Front Page Titles (by Subject) CHAIN OR GENERATION OF EVENTS. - The Works of Voltaire, Vol. IV (Philosophical Dictionary Part 2)
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CHAIN OR GENERATION OF EVENTS. - Voltaire, The Works of Voltaire, Vol. IV (Philosophical Dictionary Part 2) 
The Works of Voltaire. A Contemporary Version. A Critique and Biography by John Morley, notes by Tobias Smollett, trans. William F. Fleming (New York: E.R. DuMont, 1901). In 21 vols. Vol. IV.
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CHAIN OR GENERATION OF EVENTS.
The present, we say, is pregnant with the future; events are linked one with another by an invincible fatality. This is the fate which, in Homer, is superior to Jupiter himself. The master of gods and men expressly declares that he cannot prevent his son Sarpedon from dying at the time appointed. Sarpedon was born at the moment when it was necessary that he should be born, and could not be born at any other; he could not die elsewhere than before Troy; he could not be buried elsewhere than in Lycia; his body must, in the appointed time, produce vegetables, which must change into the substance of some of the Lycians; his heirs must establish a new order of things in his states; that new order must influence neighboring kingdoms; thence must result a new arrangement in war and in peace with the neighbors of Lycia. So that, from link to link, the destiny of the whole earth depended on the elopement of Helen, which had a necessary connection with the marriage of Hecuba, which, ascending to higher events, was connected with the origin of things.
Had any one of these occurrences been ordered otherwise, the result would have been a different universe. Now, it was not possible for the actual universe not to exist; therefore it was not possible for Jupiter, Jove as he was, to save the life of his son. We are told that this doctrine of necessity and fatality has been invented in our own times by Leibnitz, under the name of sufficing reason. It is, however, of great antiquity. It is no recent discovery that there is no effect without a cause and that often the smallest cause produces the greatest effects.
Lord Bolingbroke acknowledges that he was indebted to the petty quarrels between the duchess of Marlborough and Mrs. Masham for an opportunity of concluding the private treaty between Queen Anne and Louis XIV. This treaty led to the peace of Utrecht; the peace of Utrecht secured the throne of Spain to Philip V.; Philip took Naples and Sicily from the house of Austria. Thus the Spanish prince, who is now king of Naples, evidently owes his kingdom to Mrs. Masham; he would not have had it, nor even have been born, if the duchess of Marlborough had been more complaisant towards the queen of England; his existence at Naples depended on one folly more or less at the court of London.
Examine the situations of every people upon earth; they are in like manner founded on a train of occurrences seemingly without connection, but all connected. In this immense machine all is wheel, pulley, cord, or spring. It is the same in physical order. A wind blowing from the southern seas and the remotest parts of Africa brings with it a portion of the African atmosphere, which, falling in showers in the valleys of the Alps, fertilizes our lands; on the other hand our north wind carries our vapors among the negroes; we do good to Guinea, and Guinea to us. The chain extends from one end of the universe to the other.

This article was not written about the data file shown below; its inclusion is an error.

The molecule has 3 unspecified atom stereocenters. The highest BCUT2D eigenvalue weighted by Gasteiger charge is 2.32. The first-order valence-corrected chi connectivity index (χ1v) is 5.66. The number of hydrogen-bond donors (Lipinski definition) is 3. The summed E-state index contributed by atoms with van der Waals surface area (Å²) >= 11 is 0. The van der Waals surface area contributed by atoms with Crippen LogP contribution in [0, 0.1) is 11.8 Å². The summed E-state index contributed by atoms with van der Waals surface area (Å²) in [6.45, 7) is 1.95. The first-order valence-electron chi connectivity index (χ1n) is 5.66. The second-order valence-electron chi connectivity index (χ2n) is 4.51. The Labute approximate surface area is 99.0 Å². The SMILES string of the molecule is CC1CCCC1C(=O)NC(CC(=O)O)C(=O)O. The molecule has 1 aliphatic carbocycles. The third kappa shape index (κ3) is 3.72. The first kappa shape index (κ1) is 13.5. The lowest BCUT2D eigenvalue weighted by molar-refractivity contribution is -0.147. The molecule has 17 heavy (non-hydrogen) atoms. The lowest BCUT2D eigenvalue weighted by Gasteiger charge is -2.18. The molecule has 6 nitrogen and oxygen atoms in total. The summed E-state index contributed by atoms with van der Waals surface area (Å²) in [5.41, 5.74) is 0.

But the truth of this principle seems to me to be strangely abused; for it is thence concluded that there is no atom, however small, the movement of which has not influenced the actual arrangement of the whole world; that the most trivial accident, whether among men or animals, is an essential link in the great chain of destiny.
Let us understand one another. Every effect evidently has its cause, ascending from cause to cause, into the abyss of eternity; but every cause has not its effect, going down to the end of ages. I grant that all events are produced one by another; if the past was pregnant with the present, the present is pregnant with the future; everything is begotten, but everything does not beget. It is a genealogical tree; every house, we know, ascends to Adam, but many of the family have died without issue.
The events of this world form a genealogical tree. It is indisputable that the inhabitants of Spain and Gaul are descended from Gomer, and the Russians from his younger brother Magog, for in how many great books is this genealogy to be found! It cannot then be denied that the grand Turk, who is also descended from Magog, is obliged to him for the good beating given him in 1769 by the Empress Catherine II. This occurrence is evidently linked with other great events; but whether Magog spat to the right or to the left near Mount Caucasus—made two or three circles in a well—or whether he lay on his right side or his left, I do not see that it could have much influence on present affairs.
It must be remembered, because it is proved by Newton, that nature is not a plenum, and that motion is not communicated by collision until it has made the tour of the universe. Throw a body of a certain density into water, you easily calculate that at the end of such a time the movement of this body, and that which it has given to the water, will cease; the motion will be lost and rest will be restored. So the motion produced by Magog in spitting into a well cannot have influenced what is now passing in Moldavia and Wallachia. Present events, then, are not the offspring of all past events, they have their direct lines, but with a thousand small collateral lines they have nothing to do. Once more be it observed that every being has a parent but every one has not an offspring.